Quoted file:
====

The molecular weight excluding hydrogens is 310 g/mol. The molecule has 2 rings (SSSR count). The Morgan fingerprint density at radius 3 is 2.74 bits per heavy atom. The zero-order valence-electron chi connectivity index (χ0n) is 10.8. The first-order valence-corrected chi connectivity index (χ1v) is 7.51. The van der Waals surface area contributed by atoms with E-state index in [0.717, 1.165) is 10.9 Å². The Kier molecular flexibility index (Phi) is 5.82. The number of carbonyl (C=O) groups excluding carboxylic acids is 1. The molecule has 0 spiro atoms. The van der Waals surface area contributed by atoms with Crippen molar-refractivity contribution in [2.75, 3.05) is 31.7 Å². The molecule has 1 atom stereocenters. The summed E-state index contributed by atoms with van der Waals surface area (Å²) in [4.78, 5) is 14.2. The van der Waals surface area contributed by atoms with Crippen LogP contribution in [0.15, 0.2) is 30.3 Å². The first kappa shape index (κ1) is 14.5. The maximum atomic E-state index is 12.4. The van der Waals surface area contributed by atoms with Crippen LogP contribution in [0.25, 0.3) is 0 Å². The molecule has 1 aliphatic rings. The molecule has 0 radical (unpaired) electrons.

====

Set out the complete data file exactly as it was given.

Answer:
The molecular weight excluding hydrogens is 310 g/mol. The molecule has 2 rings (SSSR count). The Morgan fingerprint density at radius 3 is 2.74 bits per heavy atom. The zero-order valence-electron chi connectivity index (χ0n) is 10.8. The first-order valence-corrected chi connectivity index (χ1v) is 7.51. The van der Waals surface area contributed by atoms with E-state index in [0.717, 1.165) is 10.9 Å². The Kier molecular flexibility index (Phi) is 5.82. The number of carbonyl (C=O) groups excluding carboxylic acids is 1. The molecule has 0 spiro atoms. The van der Waals surface area contributed by atoms with Crippen molar-refractivity contribution in [2.75, 3.05) is 31.7 Å². The molecule has 1 atom stereocenters. The summed E-state index contributed by atoms with van der Waals surface area (Å²) in [4.78, 5) is 14.2. The van der Waals surface area contributed by atoms with Crippen LogP contribution in [0.15, 0.2) is 30.3 Å². The first kappa shape index (κ1) is 14.5. The maximum atomic E-state index is 12.4. The van der Waals surface area contributed by atoms with Crippen LogP contribution in [0.25, 0.3) is 0 Å². The molecule has 1 aliphatic rings. The molecule has 0 radical (unpaired) electrons.